Final Exam -- open book section -- 14 December

Problem 1. (5 points)

Exactly how many class A, B, and C networks can exist? Exactly how many hosts can a network in each class have? Be careful to allow for broadcast as well as class D and E addresses.

[This is exercise 4.1 on page 71 of the text.]

Problem 2. (5 points)

Consider a machine with two physical network connections and two IP addresses I1 and I2. Is it possible for that machine to receive a datagram destined for I2 over the network with address I1. Draw a diagram to explain your answer.

[This is based on exercise 8.4 on page 120 of the text.]

Problem 3. (6 points)

The following ping commands all refer to non-exist machine names or IP numbers:

For each command, where, if anywhere, is it discovered that the target machine does not exist?

Problem 4. (5 points)

If the CSCI department replaced our bridge with a router, what changes would we have to make in our workstations?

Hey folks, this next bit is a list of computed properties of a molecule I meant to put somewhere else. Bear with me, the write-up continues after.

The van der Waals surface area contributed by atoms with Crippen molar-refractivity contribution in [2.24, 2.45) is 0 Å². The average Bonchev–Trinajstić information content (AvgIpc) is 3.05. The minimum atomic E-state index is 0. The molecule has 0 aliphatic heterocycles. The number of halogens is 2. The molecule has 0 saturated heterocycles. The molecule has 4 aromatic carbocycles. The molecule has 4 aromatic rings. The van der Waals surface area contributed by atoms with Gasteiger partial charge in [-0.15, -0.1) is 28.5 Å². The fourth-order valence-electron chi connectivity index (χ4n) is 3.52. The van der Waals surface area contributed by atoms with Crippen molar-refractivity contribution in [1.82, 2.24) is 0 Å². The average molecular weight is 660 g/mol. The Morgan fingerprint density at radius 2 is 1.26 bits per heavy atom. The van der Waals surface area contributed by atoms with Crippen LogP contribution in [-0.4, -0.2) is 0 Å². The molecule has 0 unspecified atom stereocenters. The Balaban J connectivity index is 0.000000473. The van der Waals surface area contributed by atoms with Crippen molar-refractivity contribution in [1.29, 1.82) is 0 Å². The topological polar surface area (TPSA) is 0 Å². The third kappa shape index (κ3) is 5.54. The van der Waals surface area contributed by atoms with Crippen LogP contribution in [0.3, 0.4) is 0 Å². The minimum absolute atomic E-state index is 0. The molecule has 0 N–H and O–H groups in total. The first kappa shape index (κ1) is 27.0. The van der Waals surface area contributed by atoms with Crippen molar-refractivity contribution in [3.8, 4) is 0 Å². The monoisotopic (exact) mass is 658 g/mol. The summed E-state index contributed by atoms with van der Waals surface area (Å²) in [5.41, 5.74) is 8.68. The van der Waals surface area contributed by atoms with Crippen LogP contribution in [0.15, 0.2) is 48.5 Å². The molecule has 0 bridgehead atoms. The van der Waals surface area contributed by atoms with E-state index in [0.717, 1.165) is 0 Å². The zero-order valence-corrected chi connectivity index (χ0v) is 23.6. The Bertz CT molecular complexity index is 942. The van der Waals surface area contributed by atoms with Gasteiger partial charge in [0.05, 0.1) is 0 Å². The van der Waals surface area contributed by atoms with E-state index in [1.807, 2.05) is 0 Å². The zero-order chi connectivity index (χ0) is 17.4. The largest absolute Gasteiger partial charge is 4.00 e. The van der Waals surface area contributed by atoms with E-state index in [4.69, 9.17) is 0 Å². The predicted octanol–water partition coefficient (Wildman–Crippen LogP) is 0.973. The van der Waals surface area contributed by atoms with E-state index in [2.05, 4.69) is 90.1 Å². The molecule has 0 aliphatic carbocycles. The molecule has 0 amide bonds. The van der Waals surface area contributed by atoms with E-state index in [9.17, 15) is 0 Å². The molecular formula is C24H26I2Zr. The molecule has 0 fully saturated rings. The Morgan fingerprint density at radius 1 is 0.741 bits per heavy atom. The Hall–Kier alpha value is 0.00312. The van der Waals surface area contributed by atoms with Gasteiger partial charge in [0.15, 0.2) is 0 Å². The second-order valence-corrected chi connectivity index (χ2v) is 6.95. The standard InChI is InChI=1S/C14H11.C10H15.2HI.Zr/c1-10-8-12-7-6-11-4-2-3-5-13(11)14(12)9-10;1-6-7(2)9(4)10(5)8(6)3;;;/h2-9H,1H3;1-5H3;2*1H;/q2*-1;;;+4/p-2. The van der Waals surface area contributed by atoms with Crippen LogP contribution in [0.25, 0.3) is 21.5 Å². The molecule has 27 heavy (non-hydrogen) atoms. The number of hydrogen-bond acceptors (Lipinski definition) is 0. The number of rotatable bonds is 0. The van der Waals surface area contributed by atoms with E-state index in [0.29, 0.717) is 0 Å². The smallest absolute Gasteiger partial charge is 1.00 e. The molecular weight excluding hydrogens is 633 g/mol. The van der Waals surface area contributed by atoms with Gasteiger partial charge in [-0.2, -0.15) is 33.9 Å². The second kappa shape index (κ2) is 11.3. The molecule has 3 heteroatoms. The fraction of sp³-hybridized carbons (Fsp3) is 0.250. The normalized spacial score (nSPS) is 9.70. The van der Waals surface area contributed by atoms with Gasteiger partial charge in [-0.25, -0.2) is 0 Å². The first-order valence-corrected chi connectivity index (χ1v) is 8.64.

Problem 5. (2 points)

What serious mistake is being made by the programmer that wrote the following three successive lines of code? Assume that betnum is correctly declared as an integer.

     write(1, "What number are you betting on?\n", 32) ;
     scanf("%d", &betnum) ;
     printf("Bet placed on %d\n", betnum) ;

Problem 6. (3 points)

Where in the textbook is

discussed? What does this strange symbol mean?

Problem 7. (10 points)

In Homework 13, you wrote an application that sent UDP packets to port 8888 of Let's assume you were running your application on the machine In the space below draw one of the packets that was sent between enka and penrose. Show the fields of all the relevant protocol headers, but don't worry about the specific values of the fields. For example, it is acceptable to label a field as "IP address of enka" or "protocol number for ICMP."

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